Mainstream media often makes a hash out of reporting nanotechnology.
The latest on the long list of how perfectly respectable journalists typically turn in the most misleading copy on nanotechnology comes from the International Herald Tribune (IHT).
In the very first sentence we get: “the world of nanotechnology involves shrinking things down to a whole new level ie [sic] where things are a billion times smaller than the world of meters that we live in.”
Of course, you can imagine a reader of this thinking that nanotechnology involves “shrinking things down” not unlike the 1960s movie “Fantastic Voyage” to where white blood cells attack your miniaturized submarine.
And what does it mean: “a billion times smaller than the world we live in.”? Cells, molecules, atoms and subatomic particles all inhabit the world we live in.
But if that was bad, the next paragraph loses all connections to any kind of rational thought: “But, at present, we cannot really think about basic concepts like width, breadth, depth and height or even bigger problems like poverty and global warming on a scale which is 1,000 times smaller than a fly’s eye – they all lose meaning on the nanoscale.”
I am simply dumbfounded. Even when I can’t understand what they have written I can guess at what they might be thinking. But this really stretches me to the limits of my imagination.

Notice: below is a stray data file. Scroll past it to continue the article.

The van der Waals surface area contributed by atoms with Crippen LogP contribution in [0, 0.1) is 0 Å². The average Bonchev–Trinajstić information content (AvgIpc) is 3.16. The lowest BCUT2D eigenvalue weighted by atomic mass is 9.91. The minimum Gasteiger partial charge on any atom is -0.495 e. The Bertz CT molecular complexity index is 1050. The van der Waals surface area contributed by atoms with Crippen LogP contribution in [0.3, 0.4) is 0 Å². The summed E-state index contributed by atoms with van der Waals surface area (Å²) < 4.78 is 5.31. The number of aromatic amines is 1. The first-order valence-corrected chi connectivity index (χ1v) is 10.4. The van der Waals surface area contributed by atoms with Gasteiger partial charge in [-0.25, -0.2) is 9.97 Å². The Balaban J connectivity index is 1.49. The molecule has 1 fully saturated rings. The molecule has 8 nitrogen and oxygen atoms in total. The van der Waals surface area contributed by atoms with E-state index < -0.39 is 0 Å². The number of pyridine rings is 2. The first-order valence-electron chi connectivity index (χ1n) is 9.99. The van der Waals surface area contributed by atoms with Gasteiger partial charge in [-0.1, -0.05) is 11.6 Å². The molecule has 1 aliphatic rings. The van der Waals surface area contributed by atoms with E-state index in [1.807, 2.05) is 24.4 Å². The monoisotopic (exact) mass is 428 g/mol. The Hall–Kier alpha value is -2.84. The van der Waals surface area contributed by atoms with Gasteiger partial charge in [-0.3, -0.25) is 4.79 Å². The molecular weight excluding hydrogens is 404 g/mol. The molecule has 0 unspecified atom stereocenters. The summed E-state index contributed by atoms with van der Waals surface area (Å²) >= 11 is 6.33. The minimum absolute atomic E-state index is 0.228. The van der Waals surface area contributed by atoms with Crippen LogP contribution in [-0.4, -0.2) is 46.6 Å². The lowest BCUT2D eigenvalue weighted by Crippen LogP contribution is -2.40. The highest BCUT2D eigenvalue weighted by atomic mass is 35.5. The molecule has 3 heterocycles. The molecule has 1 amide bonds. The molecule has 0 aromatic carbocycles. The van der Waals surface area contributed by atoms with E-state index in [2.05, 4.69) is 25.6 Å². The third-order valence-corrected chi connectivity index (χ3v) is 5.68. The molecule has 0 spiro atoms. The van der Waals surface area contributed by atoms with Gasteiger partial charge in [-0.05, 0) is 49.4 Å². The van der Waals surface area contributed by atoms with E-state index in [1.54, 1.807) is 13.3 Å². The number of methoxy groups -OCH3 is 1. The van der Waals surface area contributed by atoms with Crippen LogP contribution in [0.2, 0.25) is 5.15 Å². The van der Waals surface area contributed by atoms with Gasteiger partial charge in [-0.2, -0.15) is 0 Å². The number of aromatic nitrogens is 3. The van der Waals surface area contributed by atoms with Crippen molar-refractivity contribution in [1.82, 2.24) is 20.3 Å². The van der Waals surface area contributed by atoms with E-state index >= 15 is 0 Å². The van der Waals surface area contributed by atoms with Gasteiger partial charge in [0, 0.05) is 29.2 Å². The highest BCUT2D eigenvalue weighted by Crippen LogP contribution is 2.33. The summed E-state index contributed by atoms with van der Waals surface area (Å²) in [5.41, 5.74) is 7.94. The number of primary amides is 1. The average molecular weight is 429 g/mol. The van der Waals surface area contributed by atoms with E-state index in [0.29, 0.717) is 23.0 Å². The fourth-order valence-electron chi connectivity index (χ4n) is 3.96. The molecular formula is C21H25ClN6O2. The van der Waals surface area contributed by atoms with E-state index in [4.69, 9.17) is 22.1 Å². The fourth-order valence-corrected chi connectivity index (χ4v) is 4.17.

As depressing as this is, I have become inured over the years to reading some pretty rough stuff from journalists when it comes to nanotechnology. But what really sent me over the edge on this one was the rather irresponsible manner in which the expert, Dr Abdul Qadeer from the Federal Urdu University of Arts, Science and Technology, presents the future of nanotechnology.
“In the future, there is a possibility to make nanorobots,” Qadeer is quoted as saying in the IHT piece. “These can be injected into our bodies to carry out repairs.”
Is it any wonder then that the journalist starts his piece with the idea of “shrinking things” straight from Fantastic Voyage imagery?
It’s one thing for journalists not to do their homework on an assignment, but it’s quite another when the experts advising them lead them astray.